What to expect for Seattle Women's March 2.0
SEATTLE -- After last year's Seattle Women's March brought an estimated 175,000 participants, expect a busy day in the city Saturday for the Women's March 2.0.
The Seattle Women's March 2.0 will begin at 10 a.m. Saturday at Cal Anderson Park in Capitol Hill.
Pre-march events are expected to go from from 10 a.m. to 11:30 a.m. and will include speakers such as Seattle Mayor Jenny Durkan, performers and musicians, according to the march's Facebook page.
The march will then head down to Westlake Park and finish about 3 p.m. at Seattle Center.
In Seattle, Tracy Riser says she's going to be there with her pink knit hat.
“This is going to be a pussy hat. It's not done yet. I’ve got two more rows to do. But, it's my own design,” said Riser.
Riser says last year she knit nine or 10 hats-- many that she gave away. She was hopeful things around the country would get better.
This year, she said, “I'm marching in protest of this administration, and I’m marching in support of women's issues.”
If you are planning on traveling downtown Saturday, Fourth Avenue north of Pike Street will be closed beginning at noon to all traffic during the march.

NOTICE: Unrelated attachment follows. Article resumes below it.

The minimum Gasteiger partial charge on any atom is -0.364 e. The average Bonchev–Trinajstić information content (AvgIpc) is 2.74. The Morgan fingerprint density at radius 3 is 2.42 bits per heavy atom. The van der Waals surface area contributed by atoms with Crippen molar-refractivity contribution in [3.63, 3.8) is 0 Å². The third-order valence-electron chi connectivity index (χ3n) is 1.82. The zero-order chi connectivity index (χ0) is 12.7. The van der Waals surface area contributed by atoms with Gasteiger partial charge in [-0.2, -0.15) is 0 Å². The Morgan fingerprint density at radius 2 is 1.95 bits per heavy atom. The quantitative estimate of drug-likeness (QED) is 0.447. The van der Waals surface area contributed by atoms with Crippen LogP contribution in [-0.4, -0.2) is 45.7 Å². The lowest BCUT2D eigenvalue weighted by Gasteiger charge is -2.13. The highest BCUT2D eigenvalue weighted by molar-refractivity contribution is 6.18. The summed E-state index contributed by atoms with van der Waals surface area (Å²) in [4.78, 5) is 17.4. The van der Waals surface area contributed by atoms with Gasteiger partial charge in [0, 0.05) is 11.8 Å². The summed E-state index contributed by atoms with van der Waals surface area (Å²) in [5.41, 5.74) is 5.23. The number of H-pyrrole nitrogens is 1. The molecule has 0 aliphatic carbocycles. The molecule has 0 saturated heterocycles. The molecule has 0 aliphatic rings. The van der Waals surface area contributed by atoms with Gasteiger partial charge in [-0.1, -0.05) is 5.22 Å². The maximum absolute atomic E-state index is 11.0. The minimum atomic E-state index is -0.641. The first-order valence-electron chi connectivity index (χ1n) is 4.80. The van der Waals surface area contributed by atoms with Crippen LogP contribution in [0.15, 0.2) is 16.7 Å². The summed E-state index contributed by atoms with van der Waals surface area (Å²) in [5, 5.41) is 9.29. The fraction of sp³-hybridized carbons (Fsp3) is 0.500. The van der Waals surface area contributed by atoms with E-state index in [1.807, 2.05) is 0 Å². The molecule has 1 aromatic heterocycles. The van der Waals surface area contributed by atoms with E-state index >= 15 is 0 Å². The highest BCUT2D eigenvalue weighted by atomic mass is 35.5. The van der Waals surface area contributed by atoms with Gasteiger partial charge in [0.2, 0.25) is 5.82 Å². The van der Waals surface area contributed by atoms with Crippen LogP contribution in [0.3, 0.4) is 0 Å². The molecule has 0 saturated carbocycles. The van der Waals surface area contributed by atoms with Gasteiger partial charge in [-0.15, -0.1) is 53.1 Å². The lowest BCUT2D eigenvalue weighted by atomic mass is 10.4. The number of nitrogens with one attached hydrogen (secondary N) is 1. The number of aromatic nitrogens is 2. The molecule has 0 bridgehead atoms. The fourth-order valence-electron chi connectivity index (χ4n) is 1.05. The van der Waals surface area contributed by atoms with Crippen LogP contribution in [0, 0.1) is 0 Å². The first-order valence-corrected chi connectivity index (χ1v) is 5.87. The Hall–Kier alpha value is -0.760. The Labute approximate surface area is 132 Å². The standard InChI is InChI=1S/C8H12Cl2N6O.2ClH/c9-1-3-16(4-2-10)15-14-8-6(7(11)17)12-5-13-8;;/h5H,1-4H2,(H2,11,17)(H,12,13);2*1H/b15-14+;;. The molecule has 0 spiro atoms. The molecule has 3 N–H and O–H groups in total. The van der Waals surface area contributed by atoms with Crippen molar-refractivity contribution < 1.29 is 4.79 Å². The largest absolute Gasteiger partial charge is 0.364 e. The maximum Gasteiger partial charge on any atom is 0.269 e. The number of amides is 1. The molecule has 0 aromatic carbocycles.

Organizers recommend taking the Light Rail system to get to Cal Anderson Park.
Sound Transit plans to operate extra Link light rail trains at the Capitol Hill Station near the park. Metro buses will also have additional buses as needed on routes 8, 41, 44, 101, 150, 255, RapidRide C, D, and E lines.
ST Express Routes 512, 550 and 554 will also have extra service.
More about public transportation options can be found here.
The hope is to engage and empower all people to support women's rights, racial equity, and human rights, according to organizers.
“Last year was important. This year is personal and people are having real reasons why they are going to come out and march,” said Jannine Brunyee.
Organizers say this year, they also want to encourage people to discuss the #metoo movement.
On Sunday, organizers say it'll be a day of action all across Seattle with a whole bunch of hubs for people to connect with issues they really care about.
“Direct action really does (create an) impact for the good of the community,” said Palmira Figeuroa who’s helping to organize Sunday’s “Womxn Act on Seattle.”
“We really hope it will be the first day of activism, that people come out and march and express what they have to say. And then, we hope they will get involved locally with national organizations that are on the ground driving change every day,” said Brunyee.
This year's march is organized by several organizations including Be the Change Network, the Council on American-Islamic Relations, Fuse Washington, Huskies for NARAL and Act Now Mantra.
Last year's march, along with marches all across the country, were held as an act of solidarity with the Women's March on Washington D.C., which drew crowds of up to a million, according to some estimates.